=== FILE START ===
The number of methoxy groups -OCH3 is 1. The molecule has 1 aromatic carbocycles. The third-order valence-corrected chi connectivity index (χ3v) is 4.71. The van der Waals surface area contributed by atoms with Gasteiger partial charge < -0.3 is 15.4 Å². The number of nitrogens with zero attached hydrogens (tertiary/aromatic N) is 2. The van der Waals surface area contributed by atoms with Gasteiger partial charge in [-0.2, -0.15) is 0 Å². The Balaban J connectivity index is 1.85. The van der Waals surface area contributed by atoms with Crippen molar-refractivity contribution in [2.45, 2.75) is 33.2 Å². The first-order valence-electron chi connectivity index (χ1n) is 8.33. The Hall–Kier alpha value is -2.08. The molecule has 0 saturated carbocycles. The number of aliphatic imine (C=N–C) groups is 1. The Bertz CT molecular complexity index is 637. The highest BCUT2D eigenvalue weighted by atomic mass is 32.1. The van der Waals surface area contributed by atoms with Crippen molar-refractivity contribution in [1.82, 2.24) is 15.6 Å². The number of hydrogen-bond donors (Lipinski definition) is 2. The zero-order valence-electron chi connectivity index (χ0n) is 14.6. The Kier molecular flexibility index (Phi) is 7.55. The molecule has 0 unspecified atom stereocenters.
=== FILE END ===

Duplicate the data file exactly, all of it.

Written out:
The number of methoxy groups -OCH3 is 1. The molecule has 1 aromatic carbocycles. The third-order valence-corrected chi connectivity index (χ3v) is 4.71. The van der Waals surface area contributed by atoms with Gasteiger partial charge < -0.3 is 15.4 Å². The number of nitrogens with zero attached hydrogens (tertiary/aromatic N) is 2. The van der Waals surface area contributed by atoms with Gasteiger partial charge in [-0.2, -0.15) is 0 Å². The Balaban J connectivity index is 1.85. The van der Waals surface area contributed by atoms with Crippen molar-refractivity contribution in [2.45, 2.75) is 33.2 Å². The first-order valence-electron chi connectivity index (χ1n) is 8.33. The Hall–Kier alpha value is -2.08. The molecule has 0 saturated carbocycles. The number of aliphatic imine (C=N–C) groups is 1. The Bertz CT molecular complexity index is 637. The highest BCUT2D eigenvalue weighted by atomic mass is 32.1. The van der Waals surface area contributed by atoms with Crippen molar-refractivity contribution in [1.82, 2.24) is 15.6 Å². The number of hydrogen-bond donors (Lipinski definition) is 2. The zero-order valence-electron chi connectivity index (χ0n) is 14.6. The Kier molecular flexibility index (Phi) is 7.55. The molecule has 0 unspecified atom stereocenters.